How to Choose a Piano Teacher for Your Child?

Piano Keyboard Guide

If your child is interested in learning how to play the piano, the first thing you’ll want to do is make sure you find the right teacher. After all, the right piano teacher can make the difference between a child who learns to love music and one who considers piano lessons more of a chore than a fun thing to do. Your child and their teacher have to have a certain rapport for piano lessons to work, and if you’re wondering what you should look for in a music teacher, below are some factors that are important.

1. Ask Around for Recommendations

Personal and word-of-mouth recommendations are always best when you’re trying to find a good music teacher. Don’t just ask family members and friends for advice and assistance. Ask people you know at your child’s school, any parent-teacher organizations, and even your church or synagogue. Anywhere there’s music, there are people who know of a good piano teacher, so these places are the perfect places to start with when this is what you need. 

2. Attend a Recital

If you have a list of teachers you’re considering, try attending a recital of one of their students. This will give you a good idea of not just how well the student is doing, but how the student and teacher interact during the recital, how the teacher reacts to the student throughout the event, and how much fanfare the teacher surrounds the event with. It can also help you learn how other parents are reacting to the teacher, all of which can provide you with a lot of valuable feedback.

3. Always Interview the Teacher in Person

Never hire a music teacher without interviewing them in person, and try to interview at least three of them before you make a final decision. Have specific questions written down that you want to ask them, such as:

  • What types of music do you teach?
  • What type of education and experience do you have?
  • What are your expectations for the kids in your care?
  • What type of technology (computers, and so on) do you use to help the child learn to play?

If you ask all of them the same questions, it can help you narrow down your choices and make the right decision in the end.

piano for all-life

4. Get a Good Feel for the Teacher’s Personality

Children need to be taught to play piano in a nurturing, relaxing, and fun environment to learn properly. The good thing is, you can get a good feel for the teacher’s personality and even their teaching style by spending some time on the interview and paying attention to how the teacher reacts to your questions. A good relationship between student and teacher is crucial when learning to play the piano, so trust your gut instincts when trying to find a music teacher for your child.

5. Make Sure the Teacher Has Experience with Children

Children are taught to play piano a little differently than adults are, so you’ll want to make sure the teacher you choose for your child has a lot of experience teaching children and young people. If only some of their students are kids, they may not be the one you want. It’s best if you choose a piano teacher whose students are mostly children. If all of them are children, this is even better. They need to have experience teaching children how to play the piano.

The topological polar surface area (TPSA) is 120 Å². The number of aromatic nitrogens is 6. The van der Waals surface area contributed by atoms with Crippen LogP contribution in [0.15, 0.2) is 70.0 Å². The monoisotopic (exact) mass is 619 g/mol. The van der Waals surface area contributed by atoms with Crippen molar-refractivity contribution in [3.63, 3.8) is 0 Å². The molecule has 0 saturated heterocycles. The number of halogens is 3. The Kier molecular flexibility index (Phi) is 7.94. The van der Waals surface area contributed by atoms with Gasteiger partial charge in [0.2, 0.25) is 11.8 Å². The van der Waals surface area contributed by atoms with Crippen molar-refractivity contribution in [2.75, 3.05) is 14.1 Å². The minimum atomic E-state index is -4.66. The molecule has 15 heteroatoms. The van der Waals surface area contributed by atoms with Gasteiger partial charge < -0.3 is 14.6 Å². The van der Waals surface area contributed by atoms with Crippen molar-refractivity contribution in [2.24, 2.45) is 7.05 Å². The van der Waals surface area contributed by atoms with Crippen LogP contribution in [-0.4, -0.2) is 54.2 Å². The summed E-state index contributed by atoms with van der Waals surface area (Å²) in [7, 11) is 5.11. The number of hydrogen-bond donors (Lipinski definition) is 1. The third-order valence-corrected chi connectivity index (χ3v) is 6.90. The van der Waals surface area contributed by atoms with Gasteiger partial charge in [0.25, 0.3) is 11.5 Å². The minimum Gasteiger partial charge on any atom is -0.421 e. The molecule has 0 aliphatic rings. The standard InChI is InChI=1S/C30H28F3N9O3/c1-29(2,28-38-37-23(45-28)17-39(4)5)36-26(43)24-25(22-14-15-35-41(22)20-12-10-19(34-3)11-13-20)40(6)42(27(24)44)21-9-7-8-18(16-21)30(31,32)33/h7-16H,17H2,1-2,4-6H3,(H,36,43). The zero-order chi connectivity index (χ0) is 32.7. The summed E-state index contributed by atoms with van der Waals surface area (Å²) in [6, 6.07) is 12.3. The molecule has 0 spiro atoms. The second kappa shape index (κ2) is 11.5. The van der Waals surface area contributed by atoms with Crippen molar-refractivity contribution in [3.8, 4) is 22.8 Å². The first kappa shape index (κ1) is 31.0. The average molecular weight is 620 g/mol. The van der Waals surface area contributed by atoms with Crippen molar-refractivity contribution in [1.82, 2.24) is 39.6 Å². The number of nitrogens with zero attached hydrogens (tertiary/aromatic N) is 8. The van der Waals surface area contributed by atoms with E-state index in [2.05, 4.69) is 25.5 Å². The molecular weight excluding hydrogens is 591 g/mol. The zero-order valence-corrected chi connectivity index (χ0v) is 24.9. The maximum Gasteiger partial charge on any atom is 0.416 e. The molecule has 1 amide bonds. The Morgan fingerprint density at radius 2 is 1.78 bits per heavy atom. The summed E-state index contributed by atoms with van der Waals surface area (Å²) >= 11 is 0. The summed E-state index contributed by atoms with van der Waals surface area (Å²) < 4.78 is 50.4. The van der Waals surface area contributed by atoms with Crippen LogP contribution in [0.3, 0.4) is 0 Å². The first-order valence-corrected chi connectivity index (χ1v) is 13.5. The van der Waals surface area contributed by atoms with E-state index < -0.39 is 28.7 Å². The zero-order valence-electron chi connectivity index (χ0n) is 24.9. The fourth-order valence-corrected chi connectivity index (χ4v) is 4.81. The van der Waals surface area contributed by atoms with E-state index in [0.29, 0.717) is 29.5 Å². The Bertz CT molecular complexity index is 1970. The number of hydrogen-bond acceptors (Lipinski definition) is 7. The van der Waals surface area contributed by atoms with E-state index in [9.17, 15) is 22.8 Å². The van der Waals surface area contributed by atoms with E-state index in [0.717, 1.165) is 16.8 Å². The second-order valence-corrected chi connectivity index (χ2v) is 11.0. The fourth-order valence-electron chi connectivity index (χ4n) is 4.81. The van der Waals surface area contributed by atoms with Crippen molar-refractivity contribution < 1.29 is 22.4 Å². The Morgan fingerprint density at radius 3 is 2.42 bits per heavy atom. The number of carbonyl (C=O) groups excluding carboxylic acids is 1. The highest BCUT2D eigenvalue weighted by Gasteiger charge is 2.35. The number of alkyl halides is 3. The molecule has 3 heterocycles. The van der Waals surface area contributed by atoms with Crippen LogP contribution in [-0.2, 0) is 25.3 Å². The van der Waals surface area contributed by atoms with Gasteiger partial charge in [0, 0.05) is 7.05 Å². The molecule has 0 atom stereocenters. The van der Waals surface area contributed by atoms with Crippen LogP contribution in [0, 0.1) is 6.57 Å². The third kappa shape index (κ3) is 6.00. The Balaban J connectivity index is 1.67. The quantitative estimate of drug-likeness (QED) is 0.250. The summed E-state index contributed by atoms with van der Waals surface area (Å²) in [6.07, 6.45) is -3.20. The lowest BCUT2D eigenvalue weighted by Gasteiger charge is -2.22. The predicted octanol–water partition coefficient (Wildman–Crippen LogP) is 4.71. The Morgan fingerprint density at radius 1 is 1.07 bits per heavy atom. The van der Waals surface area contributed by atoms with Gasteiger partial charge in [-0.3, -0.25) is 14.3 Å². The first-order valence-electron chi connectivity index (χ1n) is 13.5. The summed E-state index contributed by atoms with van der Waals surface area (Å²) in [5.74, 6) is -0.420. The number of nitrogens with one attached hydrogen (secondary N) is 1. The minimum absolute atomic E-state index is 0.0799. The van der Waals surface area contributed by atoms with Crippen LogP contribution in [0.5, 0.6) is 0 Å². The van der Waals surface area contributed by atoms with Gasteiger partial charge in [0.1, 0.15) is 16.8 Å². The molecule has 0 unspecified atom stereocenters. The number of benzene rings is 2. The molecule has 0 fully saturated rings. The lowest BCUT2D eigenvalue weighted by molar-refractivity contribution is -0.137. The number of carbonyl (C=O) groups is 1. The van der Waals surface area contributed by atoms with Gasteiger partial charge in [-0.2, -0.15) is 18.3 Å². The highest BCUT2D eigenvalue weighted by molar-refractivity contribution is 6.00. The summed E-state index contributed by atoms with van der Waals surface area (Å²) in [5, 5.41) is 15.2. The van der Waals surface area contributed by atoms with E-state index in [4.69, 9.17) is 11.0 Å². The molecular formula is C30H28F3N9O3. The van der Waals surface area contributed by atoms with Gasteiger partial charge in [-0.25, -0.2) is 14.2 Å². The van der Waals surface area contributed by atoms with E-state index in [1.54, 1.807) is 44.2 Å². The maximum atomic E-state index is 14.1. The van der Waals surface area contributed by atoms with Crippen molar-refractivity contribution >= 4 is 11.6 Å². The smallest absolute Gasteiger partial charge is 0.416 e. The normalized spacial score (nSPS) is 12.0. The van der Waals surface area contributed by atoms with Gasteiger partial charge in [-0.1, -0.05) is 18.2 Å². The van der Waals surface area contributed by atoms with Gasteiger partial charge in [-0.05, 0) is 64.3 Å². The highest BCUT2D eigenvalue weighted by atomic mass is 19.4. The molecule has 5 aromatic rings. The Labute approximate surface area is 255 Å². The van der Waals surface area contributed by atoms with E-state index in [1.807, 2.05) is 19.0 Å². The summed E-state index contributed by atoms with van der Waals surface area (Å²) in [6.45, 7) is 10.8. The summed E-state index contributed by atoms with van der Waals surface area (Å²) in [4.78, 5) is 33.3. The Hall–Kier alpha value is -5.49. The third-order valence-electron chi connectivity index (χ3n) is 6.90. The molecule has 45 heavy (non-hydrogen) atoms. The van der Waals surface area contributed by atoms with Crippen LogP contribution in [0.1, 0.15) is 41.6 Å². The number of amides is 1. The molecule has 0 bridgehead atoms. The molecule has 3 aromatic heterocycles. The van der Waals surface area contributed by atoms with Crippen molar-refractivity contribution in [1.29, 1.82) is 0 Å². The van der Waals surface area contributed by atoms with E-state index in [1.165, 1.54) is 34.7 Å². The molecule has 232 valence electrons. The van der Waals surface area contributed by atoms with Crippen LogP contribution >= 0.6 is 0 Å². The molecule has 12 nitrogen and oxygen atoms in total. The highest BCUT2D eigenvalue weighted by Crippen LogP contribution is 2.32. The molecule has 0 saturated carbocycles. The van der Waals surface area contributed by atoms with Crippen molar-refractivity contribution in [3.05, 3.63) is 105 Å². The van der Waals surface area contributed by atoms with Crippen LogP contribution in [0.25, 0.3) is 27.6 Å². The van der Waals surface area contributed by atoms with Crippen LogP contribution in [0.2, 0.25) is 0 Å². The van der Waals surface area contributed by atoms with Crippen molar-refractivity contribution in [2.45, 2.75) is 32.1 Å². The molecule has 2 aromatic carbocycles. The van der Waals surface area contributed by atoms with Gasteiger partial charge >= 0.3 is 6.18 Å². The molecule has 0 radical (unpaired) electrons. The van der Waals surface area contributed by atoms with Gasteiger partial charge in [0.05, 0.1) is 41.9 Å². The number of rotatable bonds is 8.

6. Ask for Referrals

Ask each of the teachers you interview for referrals of past and current students. Talk to the kids’ parents and even the kids themselves if this is possible because this is the best way to get firsthand, honest information on how well the teacher works with piano students. Again, the teacher’s personality is a big part of the vetting process, and if you talk to people who have worked directly with that particular teacher, you can get a much better idea of how your own child will react to them. 

7. Know What You Want Out of a Music Teacher

Knowing what you’re looking for before you get started is important when choosing a music teacher. Not only will you have requirements when it comes to the teacher themself, but you also need to choose a teacher who can accommodate you as the parent. Before you start interviewing teachers, consider things such as your budget, your schedule and how piano lessons might fit into that schedule, and what you’d like to see your child accomplish with the lessons. Without knowing these things ahead of time, it’s a lot harder to find the right teacher.

Piano for all

8. Observe the Interaction Between Student and Child

When you’re interviewing the music teachers, it’s a good idea to bring your child along and observe how the child and the teacher interact with one another. The two of them should be able to establish some rapport even during that short period of time. Watch what is going on between them and how your child reacts to everything because kids seem to have a great “sixth sense” when it comes to adults and their personalities.

9. Trust Your Gut Instinct

Above all else, always trust your gut instinct. If you’ve interviewed three potential piano teachers and you don’t feel comfortable with any of them, keep going and interview some more. You shouldn’t feel uncomfortable asking them questions, and you certainly shouldn’t feel uncomfortable with any of their answers. Always go with your instinct first and foremost because this is the best and only way to feel confident about your decision in the end.


Finding the right piano teacher for your child doesn’t have to be complicated or even time-consuming, but it is still an important task. For your child to get the most out of the lessons, the right teacher is a must. Getting your questions answered satisfactorily and making sure your child will be learning in a comfortable but educational environment is possible, but first you have to follow a few simple rules so that the best teacher can be found.

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